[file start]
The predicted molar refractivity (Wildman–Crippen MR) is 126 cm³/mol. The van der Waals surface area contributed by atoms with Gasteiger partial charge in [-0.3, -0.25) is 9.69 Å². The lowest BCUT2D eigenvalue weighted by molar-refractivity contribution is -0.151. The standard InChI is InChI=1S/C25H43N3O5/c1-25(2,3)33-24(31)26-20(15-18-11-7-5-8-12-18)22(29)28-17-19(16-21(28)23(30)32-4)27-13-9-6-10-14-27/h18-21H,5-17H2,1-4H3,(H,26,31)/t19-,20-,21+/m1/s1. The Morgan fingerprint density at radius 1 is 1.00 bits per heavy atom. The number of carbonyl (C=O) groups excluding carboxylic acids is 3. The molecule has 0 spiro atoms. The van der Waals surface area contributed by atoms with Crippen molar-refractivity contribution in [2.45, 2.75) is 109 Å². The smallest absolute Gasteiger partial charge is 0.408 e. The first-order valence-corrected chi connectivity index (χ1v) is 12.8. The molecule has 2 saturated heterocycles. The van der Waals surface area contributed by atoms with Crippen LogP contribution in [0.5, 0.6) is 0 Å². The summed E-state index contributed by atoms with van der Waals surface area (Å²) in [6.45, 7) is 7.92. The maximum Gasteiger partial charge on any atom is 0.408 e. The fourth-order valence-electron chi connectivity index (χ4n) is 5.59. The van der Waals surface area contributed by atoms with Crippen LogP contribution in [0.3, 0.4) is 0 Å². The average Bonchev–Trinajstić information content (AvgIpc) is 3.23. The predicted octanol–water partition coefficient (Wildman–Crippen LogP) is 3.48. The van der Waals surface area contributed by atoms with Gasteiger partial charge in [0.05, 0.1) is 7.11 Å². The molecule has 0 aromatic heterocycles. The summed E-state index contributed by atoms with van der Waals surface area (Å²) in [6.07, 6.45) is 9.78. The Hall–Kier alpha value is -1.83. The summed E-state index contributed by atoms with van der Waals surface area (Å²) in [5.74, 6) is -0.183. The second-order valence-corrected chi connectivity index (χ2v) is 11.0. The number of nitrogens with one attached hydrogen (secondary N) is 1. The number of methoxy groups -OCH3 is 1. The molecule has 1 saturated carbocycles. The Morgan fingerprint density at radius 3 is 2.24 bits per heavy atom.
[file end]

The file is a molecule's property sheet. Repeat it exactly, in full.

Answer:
The predicted molar refractivity (Wildman–Crippen MR) is 126 cm³/mol. The van der Waals surface area contributed by atoms with Gasteiger partial charge in [-0.3, -0.25) is 9.69 Å². The lowest BCUT2D eigenvalue weighted by molar-refractivity contribution is -0.151. The standard InChI is InChI=1S/C25H43N3O5/c1-25(2,3)33-24(31)26-20(15-18-11-7-5-8-12-18)22(29)28-17-19(16-21(28)23(30)32-4)27-13-9-6-10-14-27/h18-21H,5-17H2,1-4H3,(H,26,31)/t19-,20-,21+/m1/s1. The Morgan fingerprint density at radius 1 is 1.00 bits per heavy atom. The number of carbonyl (C=O) groups excluding carboxylic acids is 3. The molecule has 0 spiro atoms. The van der Waals surface area contributed by atoms with Crippen molar-refractivity contribution in [2.45, 2.75) is 109 Å². The smallest absolute Gasteiger partial charge is 0.408 e. The first-order valence-corrected chi connectivity index (χ1v) is 12.8. The molecule has 2 saturated heterocycles. The van der Waals surface area contributed by atoms with Crippen LogP contribution in [0.5, 0.6) is 0 Å². The summed E-state index contributed by atoms with van der Waals surface area (Å²) in [6.45, 7) is 7.92. The maximum Gasteiger partial charge on any atom is 0.408 e. The fourth-order valence-electron chi connectivity index (χ4n) is 5.59. The van der Waals surface area contributed by atoms with Crippen LogP contribution in [0.3, 0.4) is 0 Å². The average Bonchev–Trinajstić information content (AvgIpc) is 3.23. The predicted octanol–water partition coefficient (Wildman–Crippen LogP) is 3.48. The van der Waals surface area contributed by atoms with Gasteiger partial charge in [0.05, 0.1) is 7.11 Å². The molecule has 0 aromatic heterocycles. The summed E-state index contributed by atoms with van der Waals surface area (Å²) in [6.07, 6.45) is 9.78. The Hall–Kier alpha value is -1.83. The summed E-state index contributed by atoms with van der Waals surface area (Å²) in [5.74, 6) is -0.183. The second-order valence-corrected chi connectivity index (χ2v) is 11.0. The number of nitrogens with one attached hydrogen (secondary N) is 1. The number of methoxy groups -OCH3 is 1. The molecule has 1 saturated carbocycles. The Morgan fingerprint density at radius 3 is 2.24 bits per heavy atom.